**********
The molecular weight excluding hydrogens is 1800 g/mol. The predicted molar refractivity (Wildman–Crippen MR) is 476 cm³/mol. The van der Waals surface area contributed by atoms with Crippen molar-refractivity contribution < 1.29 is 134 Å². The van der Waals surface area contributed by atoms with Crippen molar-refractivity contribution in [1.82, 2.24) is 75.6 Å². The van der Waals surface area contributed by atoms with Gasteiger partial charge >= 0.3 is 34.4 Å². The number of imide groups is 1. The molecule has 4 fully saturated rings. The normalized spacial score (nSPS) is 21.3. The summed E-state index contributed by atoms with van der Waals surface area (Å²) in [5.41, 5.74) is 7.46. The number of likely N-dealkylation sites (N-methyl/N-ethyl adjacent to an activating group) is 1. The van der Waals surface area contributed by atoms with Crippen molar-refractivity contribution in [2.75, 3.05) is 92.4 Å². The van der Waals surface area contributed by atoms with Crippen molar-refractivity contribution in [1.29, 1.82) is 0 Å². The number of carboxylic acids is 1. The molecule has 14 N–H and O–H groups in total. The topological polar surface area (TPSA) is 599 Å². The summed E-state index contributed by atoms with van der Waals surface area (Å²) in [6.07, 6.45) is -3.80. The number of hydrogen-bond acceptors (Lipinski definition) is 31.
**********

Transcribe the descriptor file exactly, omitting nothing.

The molecular weight excluding hydrogens is 1800 g/mol. The predicted molar refractivity (Wildman–Crippen MR) is 476 cm³/mol. The van der Waals surface area contributed by atoms with Crippen molar-refractivity contribution < 1.29 is 134 Å². The van der Waals surface area contributed by atoms with Crippen molar-refractivity contribution in [1.82, 2.24) is 75.6 Å². The van der Waals surface area contributed by atoms with Gasteiger partial charge >= 0.3 is 34.4 Å². The number of imide groups is 1. The molecule has 4 fully saturated rings. The normalized spacial score (nSPS) is 21.3. The summed E-state index contributed by atoms with van der Waals surface area (Å²) in [5.41, 5.74) is 7.46. The number of likely N-dealkylation sites (N-methyl/N-ethyl adjacent to an activating group) is 1. The van der Waals surface area contributed by atoms with Crippen molar-refractivity contribution in [2.75, 3.05) is 92.4 Å². The van der Waals surface area contributed by atoms with Crippen molar-refractivity contribution in [1.29, 1.82) is 0 Å². The number of carboxylic acids is 1. The molecule has 14 N–H and O–H groups in total. The topological polar surface area (TPSA) is 599 Å². The summed E-state index contributed by atoms with van der Waals surface area (Å²) in [6.07, 6.45) is -3.80. The number of hydrogen-bond acceptors (Lipinski definition) is 31.